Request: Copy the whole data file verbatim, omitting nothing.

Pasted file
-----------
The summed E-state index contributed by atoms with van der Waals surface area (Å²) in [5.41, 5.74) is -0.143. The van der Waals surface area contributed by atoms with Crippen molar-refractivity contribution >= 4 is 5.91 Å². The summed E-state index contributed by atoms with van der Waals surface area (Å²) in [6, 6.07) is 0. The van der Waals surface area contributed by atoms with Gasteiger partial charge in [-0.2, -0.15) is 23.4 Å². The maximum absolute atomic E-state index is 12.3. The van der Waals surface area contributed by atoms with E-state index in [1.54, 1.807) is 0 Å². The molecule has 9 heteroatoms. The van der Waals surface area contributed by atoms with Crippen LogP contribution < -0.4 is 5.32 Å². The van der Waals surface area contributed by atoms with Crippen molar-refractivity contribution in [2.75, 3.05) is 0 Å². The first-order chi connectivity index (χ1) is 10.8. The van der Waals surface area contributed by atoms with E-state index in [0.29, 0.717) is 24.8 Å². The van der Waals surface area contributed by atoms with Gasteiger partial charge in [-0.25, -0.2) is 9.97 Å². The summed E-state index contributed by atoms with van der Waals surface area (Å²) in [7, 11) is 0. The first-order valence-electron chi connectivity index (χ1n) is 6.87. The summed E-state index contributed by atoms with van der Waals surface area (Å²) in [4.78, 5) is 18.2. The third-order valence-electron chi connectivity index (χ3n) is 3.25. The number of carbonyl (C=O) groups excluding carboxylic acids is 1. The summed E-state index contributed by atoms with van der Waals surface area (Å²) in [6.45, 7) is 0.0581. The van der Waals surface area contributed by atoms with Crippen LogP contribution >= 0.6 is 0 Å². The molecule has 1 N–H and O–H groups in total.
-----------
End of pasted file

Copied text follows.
The summed E-state index contributed by atoms with van der Waals surface area (Å²) in [5.41, 5.74) is -0.143. The van der Waals surface area contributed by atoms with Crippen molar-refractivity contribution >= 4 is 5.91 Å². The summed E-state index contributed by atoms with van der Waals surface area (Å²) in [6, 6.07) is 0. The van der Waals surface area contributed by atoms with Gasteiger partial charge in [-0.2, -0.15) is 23.4 Å². The maximum absolute atomic E-state index is 12.3. The van der Waals surface area contributed by atoms with E-state index in [1.54, 1.807) is 0 Å². The molecule has 9 heteroatoms. The van der Waals surface area contributed by atoms with Crippen LogP contribution < -0.4 is 5.32 Å². The van der Waals surface area contributed by atoms with Crippen molar-refractivity contribution in [2.75, 3.05) is 0 Å². The first-order chi connectivity index (χ1) is 10.8. The van der Waals surface area contributed by atoms with E-state index in [0.29, 0.717) is 24.8 Å². The van der Waals surface area contributed by atoms with Gasteiger partial charge in [-0.25, -0.2) is 9.97 Å². The summed E-state index contributed by atoms with van der Waals surface area (Å²) in [7, 11) is 0. The first-order valence-electron chi connectivity index (χ1n) is 6.87. The summed E-state index contributed by atoms with van der Waals surface area (Å²) in [4.78, 5) is 18.2. The third-order valence-electron chi connectivity index (χ3n) is 3.25. The number of carbonyl (C=O) groups excluding carboxylic acids is 1. The summed E-state index contributed by atoms with van der Waals surface area (Å²) in [6.45, 7) is 0.0581. The van der Waals surface area contributed by atoms with Crippen LogP contribution >= 0.6 is 0 Å². The molecule has 1 N–H and O–H groups in total.